What is Google’s definition of a good Website?
Whenever this question is asked to Google managers, they tend to point to a blogpost in the Google Webmaster Central blog written by Google Fellow Amit Singhal, about what constitutes a good website design?
The blog post is titled “More Guidance On Building High Quality Sites”
This article was written in 2011 after the Panda update is an attempt to explain what Google was looking for in website quality that it was algorithmically trying to achieve. While dated 2011, this response as policy continues to be relevant even today. Here is what Singhal says qualifies as good content!
The questions below provide some guidance on how we’ve been looking at the issue:
- Would you trust the information presented in this article?
- Is this article written by an expert or enthusiast who knows the topic well, or is it more shallow in nature?
- Does the site have duplicate, overlapping, or redundant articles on the same or similar topics with slightly different keyword variations?
- Would you be comfortable giving your credit card information to this site?
- Does this article have spelling, stylistic, or factual errors?
- Are the topics driven by genuine interests of readers of the site, or does the site generate content by attempting to guess what might rank well in search engines?
- Does the article provide original content or information, original reporting, original research, or original analysis?
- Does the page provide substantial value when compared to other pages in search results?
- How much quality control is done on content?
- Does the article describe both sides of a story?
- Is the site a recognized authority on its topic?
- Is the content mass-produced by or outsourced to a large number of creators, or spread across a large network of sites, so that individual pages or sites don’t get as much attention or care?
- Was the article edited well, or does it appear sloppy or hastily produced?
- For a health-related query, would you trust information from this site?
- Would you recognize this site as an authoritative source when mentioned by name?
- Does this article provide a complete or comprehensive description of the topic?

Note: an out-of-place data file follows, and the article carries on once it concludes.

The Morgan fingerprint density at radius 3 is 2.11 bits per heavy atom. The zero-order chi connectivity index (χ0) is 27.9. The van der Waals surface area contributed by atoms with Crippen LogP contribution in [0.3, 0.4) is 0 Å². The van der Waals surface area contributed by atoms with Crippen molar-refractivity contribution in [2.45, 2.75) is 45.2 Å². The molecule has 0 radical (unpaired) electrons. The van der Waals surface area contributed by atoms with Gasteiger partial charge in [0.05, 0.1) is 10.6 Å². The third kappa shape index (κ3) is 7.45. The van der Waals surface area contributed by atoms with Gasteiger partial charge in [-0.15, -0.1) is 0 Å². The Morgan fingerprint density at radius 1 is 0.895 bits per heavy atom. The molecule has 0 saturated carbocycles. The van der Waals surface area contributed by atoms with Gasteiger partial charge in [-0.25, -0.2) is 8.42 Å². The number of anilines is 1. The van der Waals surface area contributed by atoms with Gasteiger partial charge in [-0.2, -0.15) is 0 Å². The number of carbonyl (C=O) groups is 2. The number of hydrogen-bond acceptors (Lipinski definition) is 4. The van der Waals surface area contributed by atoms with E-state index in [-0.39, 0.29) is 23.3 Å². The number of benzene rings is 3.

- Does this article contain insightful analysis or interesting information that is beyond obvious?
- Is this the sort of page you’d want to bookmark, share with a friend, or recommend?
- Does this article have an excessive amount of ads that distract from or interfere with the main content?
- Would you expect to see this article in a printed magazine, encyclopedia or book?
- Are the articles short, unsubstantial, or otherwise lacking in helpful specifics?
- Are the pages produced with great care and attention to detail vs. less attention to detail?
- Would users complain when they see pages from this site?
He closes by saying that Google is continuing to work on additional algorithmic iterations that would help webmasters operating high-quality sites get more traffic from organic search.
So, there you have it, that is the Canonical gold standard for what a good website should be!
Must Haves For Good Website Design In 2020
To complete the case for what makes a good website. Here are a few trends for visually and technically what makes a good website:
- Clear intent – Your website needs to know who its core audience is. Or let me correct that you need to know who your audience is and who is the customer for your product or services. This is really Marketing 101. Clarity about who the customer is, leads to a laser-focused website!
- Technically sound – Is your website stable, is it hosted on a platform with adequate bandwidth? Is it optimized for speed?Last not least, is it crawlable by search engine bots?
- Trustworthy and Secure – For starters an SSL certificate is now a ranking factor with Google! Your website needs to secure for your visitors. It must have UpToDate software, and UpToDate plugins. Do your use a tool like Sitelock to guard your website from hacking and have the ability to have it back up asap should you have such an attack? Do you use Cloudflare to not only add speed to your website but use it to protect your website from DDoS attacks. This list is long…… but its prudent to make your site as secure as possible. That trust will make your visitors secure in browsing your website.
- Responsive design – With so much of search moving to mobile, having a website that can show well on any device from a desktop to a mobile smart phone is not just desirable, its critical. Mobile First in fact is increasingly the way to go!
- Minimalist design – This is generally a matter of personal preference. But uncluttered websites, make content easier to find and will keep visitors who come to your website find navigating it a visually pleasant experience.
- UX and UI – User experience and the User Interfaces used to deliver that experience are the aggregate of what constitutes a positive visitor experience. Good UX is a delivery of superior experience visually as well as technically.
- Superlative content – Content remains King! Quality always will come out on top. Google weighs content quality as a major ranking factor. The volume of content can also make a substantial difference to how your page ranks or does not rank. The average word count for a page served up by Google on its first page is ~ 1200 words.
- Multimedia content – Google looks for content supported by images and videos. A picture can genuinely be worth a thousand words. And a video perhaps significantly more!
- – Amit Singhal on the Google Blog
- – Yoast Blog: What makes a good website